Click here to see all the details on Belsky’s tips – and start the process of implementing your ideas today!

– The IDEAWorks® Team


“A good idea is about ten percent and implementation and hard work, and luck is 90 percent.”

~Guy Kawasaki  




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Escape the box!

Out of the BoxTo ‘think outside the box’ – thinking creatively, unimpeded by orthodox or conventional constraints, is a cliché that has been used since the early 1970’s. The use of a box symbolizes restrained, unimaginative thinking. So to be creative and innovative, you must think outside the box or just plain get out of it, as Mitch Ditkoff, president of Idea Champions advises!

Ditkoff says that if you can begin to really understand what the six sides of a box represent, you’ll improve your chances of getting out of the box. Doing so, he says, will increase your knack of coming up with that next big idea or the solution to a problem that you’ve been searching for!

To get started, Ditkoff provides “The Six Sides of the So-Called Box” and why most people are trapped inside the box. They include:

  1. Fear – If you want to increase the odds of being trapped in a box for the rest of your life, all you need to do is increase the amount of fear you feel.
  2. Powerlessness – Powerlessness is a state of mind in which people think they have no choice – that they are victims of circumstance, that the act of attempting anything new is futile.
  3. Isolation – A box is usually small and confining. Rarely is there enough room for more than one person. The result? Isolation – with no one to talk to, no one to bounce ideas off, and no one to collaborate with.
  4. Assumptions – Assumptions are the guesses we make based on our subjective interpretation of reality. Ultimately, it’s our assumptions that shape our world.
  5. Mental Clutter – If you find yourself in the box, it would be fair to say that the box contains you. But what do you contain? If you are like most people in today’s over-caffeinated, hyper-kinetic, information overloaded world the answer is simple: too much.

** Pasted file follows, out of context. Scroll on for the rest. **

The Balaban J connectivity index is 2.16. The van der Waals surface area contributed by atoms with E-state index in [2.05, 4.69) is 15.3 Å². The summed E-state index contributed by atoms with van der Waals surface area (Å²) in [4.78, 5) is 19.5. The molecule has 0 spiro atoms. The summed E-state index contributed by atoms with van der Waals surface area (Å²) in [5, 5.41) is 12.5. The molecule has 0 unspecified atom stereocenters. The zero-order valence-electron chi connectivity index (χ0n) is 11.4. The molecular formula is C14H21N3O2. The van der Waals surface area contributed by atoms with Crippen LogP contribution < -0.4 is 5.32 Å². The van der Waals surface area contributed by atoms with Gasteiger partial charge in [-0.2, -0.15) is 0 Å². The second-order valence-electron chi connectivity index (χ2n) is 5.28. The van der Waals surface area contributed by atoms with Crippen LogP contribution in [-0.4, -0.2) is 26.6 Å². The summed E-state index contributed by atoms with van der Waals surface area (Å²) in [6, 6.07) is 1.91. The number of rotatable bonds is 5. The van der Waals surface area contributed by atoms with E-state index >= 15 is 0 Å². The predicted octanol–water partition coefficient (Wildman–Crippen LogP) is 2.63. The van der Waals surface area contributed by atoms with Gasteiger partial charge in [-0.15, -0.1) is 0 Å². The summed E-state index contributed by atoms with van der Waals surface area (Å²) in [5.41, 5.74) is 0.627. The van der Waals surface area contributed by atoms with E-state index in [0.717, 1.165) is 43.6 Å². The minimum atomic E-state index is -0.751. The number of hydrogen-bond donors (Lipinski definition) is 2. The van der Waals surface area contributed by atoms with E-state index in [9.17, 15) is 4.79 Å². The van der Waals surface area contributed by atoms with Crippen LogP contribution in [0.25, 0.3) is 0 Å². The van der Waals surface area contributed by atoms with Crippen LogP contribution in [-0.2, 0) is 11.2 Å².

6. Narrow Mindedness – When you’re in the box, it’s hard to see! Sight lines are limited. Vision is obscured. You become shortsighted. Vision conforms to that which confines it. You become, soon enough, narrow-minded.

Click here to take an in-depth look at Ditkoff’s reasons why most people can’t see beyond their immediate surroundings – and actually get out of the box!  Leave your comments below. We would love to know what you think!

– The IDEAWorks® Team


“If you think you can, you can. And if you think you can’t, you’re right.”

~Mary Kay Ash


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Early Risers

Early RisersIt’s seems to be more than just a cliché that “the early bird gets the worm!” However, for most people, getting out of bed before the sun rises is never easy! It is doable and advisable though, especially if you want to be counted among those who are “productive.”

According to author Ciara Conlon, dragging your tired body out of bed has a lot of benefits when it comes to being successful. Conlon names a number of successful people from Churchill to Obama, from Branson to Darwin who rose with the morning sun! You are more than likely knowledgeable about some of their achievements, but do you know how they personally benefitted from having the “mind over mattress” mentality? If not, here is a brief list: